Political newcomer Julianne Murray from Georgetown beat out state Senator Colin Bonini for the most votes in a field of six to become the state's Republican candidate for governor in November.
Murray, the candidate backed by the state GOP, garnered 41% of the ballots in primary voting held Tuesday, September 15, 2020, about six-and-half points ahead of Bonini.
Murray advances to take on incumbent Governor John Carney who defeated Bonini for the post in 2016 and cruised to victory against his primary challenger David Lamar Williams Jr., with 84.8% of the vote.
Murray said she may be new to politics, but not to the fight.
"I'm sort of that personality. I take a case that goes to the Supreme Court when I've been practicing a year. When I decided I was going to do criminal defense I go straight to Superior Court felonies. I jump in. It's not without care and without caution but I believe in my abilities."
Murray, an attorney and property owner in Dewey Beach, also took on the state's coronavirus restrictions, suing early on, to stop a ban on short-term rentals.
Bonini said Murray put together a great effort in Sussex County, where she amassed 11,739 votes compared to 5,722 for Bonini.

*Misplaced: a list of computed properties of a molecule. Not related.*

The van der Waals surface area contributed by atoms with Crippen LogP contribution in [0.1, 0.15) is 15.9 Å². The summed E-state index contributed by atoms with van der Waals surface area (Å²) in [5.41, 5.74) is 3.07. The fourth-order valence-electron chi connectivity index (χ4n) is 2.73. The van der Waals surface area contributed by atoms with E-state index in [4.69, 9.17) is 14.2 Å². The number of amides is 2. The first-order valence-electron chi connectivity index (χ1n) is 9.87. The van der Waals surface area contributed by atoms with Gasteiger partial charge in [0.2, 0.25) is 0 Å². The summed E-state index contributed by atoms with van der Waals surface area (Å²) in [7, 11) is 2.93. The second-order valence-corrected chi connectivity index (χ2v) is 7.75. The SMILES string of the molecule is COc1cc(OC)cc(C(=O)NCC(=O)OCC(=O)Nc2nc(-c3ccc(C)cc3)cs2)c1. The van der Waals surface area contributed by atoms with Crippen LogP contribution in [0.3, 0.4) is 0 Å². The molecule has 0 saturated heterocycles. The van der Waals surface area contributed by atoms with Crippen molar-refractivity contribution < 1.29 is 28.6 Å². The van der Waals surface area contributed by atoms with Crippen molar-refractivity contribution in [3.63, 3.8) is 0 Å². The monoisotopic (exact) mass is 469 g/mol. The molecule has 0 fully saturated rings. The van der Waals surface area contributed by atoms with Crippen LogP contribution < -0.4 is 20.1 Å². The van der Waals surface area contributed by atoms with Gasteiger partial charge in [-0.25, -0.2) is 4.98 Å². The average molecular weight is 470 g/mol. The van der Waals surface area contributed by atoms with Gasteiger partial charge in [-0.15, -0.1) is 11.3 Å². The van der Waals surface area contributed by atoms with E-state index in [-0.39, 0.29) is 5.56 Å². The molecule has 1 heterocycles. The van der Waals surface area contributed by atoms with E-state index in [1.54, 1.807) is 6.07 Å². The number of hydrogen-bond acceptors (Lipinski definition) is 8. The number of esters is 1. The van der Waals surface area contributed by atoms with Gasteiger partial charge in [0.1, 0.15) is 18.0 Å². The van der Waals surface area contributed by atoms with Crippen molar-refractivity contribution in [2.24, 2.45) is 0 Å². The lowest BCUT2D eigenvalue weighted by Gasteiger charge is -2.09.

"I told her, of course, I'm happy to endorse and support and hopefully we will win in November," said Bonini. "I was always taught as a young person how you lose shows your character, and I want to be as gracious and helpful as possible."
"I think we will talk again," said Murray. "I'm happy to pick his brain."
Murray has unveiled a proposal called a Small Business Bill of Rights and is ready to go after the incumbent, especially for his handling of the COVID-19 pandemic.
"The people are tired of the career politicians, and John Carney is a career politician. Look, I think we need a fresh start. Democrats have been in charge for 27 years, and it's not working.
"Personality-wise, I think I will crossover into unaffiliated voters and Democrats in a way that other candidates might not."
The field also included state Senator Bryant Richardson, political newcomer David Bosco, self-proclaimed 'rebel' David Graham, and perennial candidate Scott Walker.
Each of them tallied less than 5,000 votes out of a total of 55,000 ballots cast.